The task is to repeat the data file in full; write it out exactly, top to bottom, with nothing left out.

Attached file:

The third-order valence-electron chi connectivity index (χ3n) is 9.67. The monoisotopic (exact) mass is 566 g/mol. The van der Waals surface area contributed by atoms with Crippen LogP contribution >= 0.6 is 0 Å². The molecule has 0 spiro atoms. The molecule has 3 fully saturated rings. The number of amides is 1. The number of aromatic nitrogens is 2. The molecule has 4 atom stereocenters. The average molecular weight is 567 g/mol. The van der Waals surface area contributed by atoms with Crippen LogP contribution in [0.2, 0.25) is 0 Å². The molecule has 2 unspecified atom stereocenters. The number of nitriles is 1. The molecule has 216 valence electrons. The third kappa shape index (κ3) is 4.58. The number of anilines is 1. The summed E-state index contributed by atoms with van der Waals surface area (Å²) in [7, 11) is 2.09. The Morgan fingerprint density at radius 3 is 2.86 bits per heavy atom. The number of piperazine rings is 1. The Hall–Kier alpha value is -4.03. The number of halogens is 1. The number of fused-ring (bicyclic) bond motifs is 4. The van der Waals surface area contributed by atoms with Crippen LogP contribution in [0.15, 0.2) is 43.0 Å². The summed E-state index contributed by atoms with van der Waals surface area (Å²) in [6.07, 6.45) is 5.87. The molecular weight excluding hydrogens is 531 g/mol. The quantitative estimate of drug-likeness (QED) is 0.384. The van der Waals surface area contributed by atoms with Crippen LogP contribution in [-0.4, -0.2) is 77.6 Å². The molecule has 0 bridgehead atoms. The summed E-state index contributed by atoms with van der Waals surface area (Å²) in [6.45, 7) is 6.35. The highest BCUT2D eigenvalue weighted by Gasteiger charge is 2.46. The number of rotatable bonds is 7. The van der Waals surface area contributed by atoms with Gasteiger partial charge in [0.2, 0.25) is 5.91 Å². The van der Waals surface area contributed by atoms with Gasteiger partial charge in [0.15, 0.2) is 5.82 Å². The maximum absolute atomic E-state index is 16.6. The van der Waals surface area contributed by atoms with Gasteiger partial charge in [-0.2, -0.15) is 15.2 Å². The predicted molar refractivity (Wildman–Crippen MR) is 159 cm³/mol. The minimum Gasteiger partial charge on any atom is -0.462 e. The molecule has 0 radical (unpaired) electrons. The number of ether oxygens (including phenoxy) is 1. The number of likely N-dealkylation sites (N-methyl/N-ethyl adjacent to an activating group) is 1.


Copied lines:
The third-order valence-electron chi connectivity index (χ3n) is 9.67. The monoisotopic (exact) mass is 566 g/mol. The van der Waals surface area contributed by atoms with Crippen LogP contribution >= 0.6 is 0 Å². The molecule has 0 spiro atoms. The molecule has 3 fully saturated rings. The number of amides is 1. The number of aromatic nitrogens is 2. The molecule has 4 atom stereocenters. The average molecular weight is 567 g/mol. The van der Waals surface area contributed by atoms with Crippen LogP contribution in [0.2, 0.25) is 0 Å². The molecule has 2 unspecified atom stereocenters. The number of nitriles is 1. The molecule has 216 valence electrons. The third kappa shape index (κ3) is 4.58. The number of anilines is 1. The summed E-state index contributed by atoms with van der Waals surface area (Å²) in [7, 11) is 2.09. The Morgan fingerprint density at radius 3 is 2.86 bits per heavy atom. The number of piperazine rings is 1. The Hall–Kier alpha value is -4.03. The number of halogens is 1. The number of fused-ring (bicyclic) bond motifs is 4. The van der Waals surface area contributed by atoms with Crippen LogP contribution in [0.15, 0.2) is 43.0 Å². The summed E-state index contributed by atoms with van der Waals surface area (Å²) in [6.07, 6.45) is 5.87. The molecular weight excluding hydrogens is 531 g/mol. The quantitative estimate of drug-likeness (QED) is 0.384. The van der Waals surface area contributed by atoms with Crippen LogP contribution in [-0.4, -0.2) is 77.6 Å². The molecule has 0 bridgehead atoms. The summed E-state index contributed by atoms with van der Waals surface area (Å²) in [6.45, 7) is 6.35. The highest BCUT2D eigenvalue weighted by Gasteiger charge is 2.46. The number of rotatable bonds is 7. The van der Waals surface area contributed by atoms with Gasteiger partial charge in [0.2, 0.25) is 5.91 Å². The van der Waals surface area contributed by atoms with Gasteiger partial charge in [0.15, 0.2) is 5.82 Å². The maximum absolute atomic E-state index is 16.6. The van der Waals surface area contributed by atoms with Gasteiger partial charge in [-0.2, -0.15) is 15.2 Å². The predicted molar refractivity (Wildman–Crippen MR) is 159 cm³/mol. The minimum Gasteiger partial charge on any atom is -0.462 e. The molecule has 0 radical (unpaired) electrons. The number of ether oxygens (including phenoxy) is 1. The number of likely N-dealkylation sites (N-methyl/N-ethyl adjacent to an activating group) is 1.